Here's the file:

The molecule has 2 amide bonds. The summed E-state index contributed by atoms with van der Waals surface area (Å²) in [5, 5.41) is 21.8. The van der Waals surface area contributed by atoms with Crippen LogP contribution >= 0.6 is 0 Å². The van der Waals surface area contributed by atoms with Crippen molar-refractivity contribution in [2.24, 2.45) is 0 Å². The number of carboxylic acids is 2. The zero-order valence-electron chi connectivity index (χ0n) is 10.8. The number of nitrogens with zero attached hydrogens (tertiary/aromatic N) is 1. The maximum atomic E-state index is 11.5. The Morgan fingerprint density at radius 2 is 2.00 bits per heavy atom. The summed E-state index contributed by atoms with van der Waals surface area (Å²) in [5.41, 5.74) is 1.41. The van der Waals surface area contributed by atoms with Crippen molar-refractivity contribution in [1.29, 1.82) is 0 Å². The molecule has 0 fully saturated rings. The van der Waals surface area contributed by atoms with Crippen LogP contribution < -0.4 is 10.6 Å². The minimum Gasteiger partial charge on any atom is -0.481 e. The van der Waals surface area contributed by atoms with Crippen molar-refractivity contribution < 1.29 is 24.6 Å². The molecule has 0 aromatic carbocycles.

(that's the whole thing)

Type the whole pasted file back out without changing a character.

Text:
The molecule has 2 amide bonds. The summed E-state index contributed by atoms with van der Waals surface area (Å²) in [5, 5.41) is 21.8. The van der Waals surface area contributed by atoms with Crippen LogP contribution >= 0.6 is 0 Å². The van der Waals surface area contributed by atoms with Crippen molar-refractivity contribution in [2.24, 2.45) is 0 Å². The number of carboxylic acids is 2. The zero-order valence-electron chi connectivity index (χ0n) is 10.8. The number of nitrogens with zero attached hydrogens (tertiary/aromatic N) is 1. The maximum atomic E-state index is 11.5. The Morgan fingerprint density at radius 2 is 2.00 bits per heavy atom. The summed E-state index contributed by atoms with van der Waals surface area (Å²) in [5.41, 5.74) is 1.41. The van der Waals surface area contributed by atoms with Crippen molar-refractivity contribution in [1.29, 1.82) is 0 Å². The molecule has 0 fully saturated rings. The van der Waals surface area contributed by atoms with Crippen LogP contribution < -0.4 is 10.6 Å². The minimum Gasteiger partial charge on any atom is -0.481 e. The van der Waals surface area contributed by atoms with Crippen molar-refractivity contribution < 1.29 is 24.6 Å². The molecule has 0 aromatic carbocycles.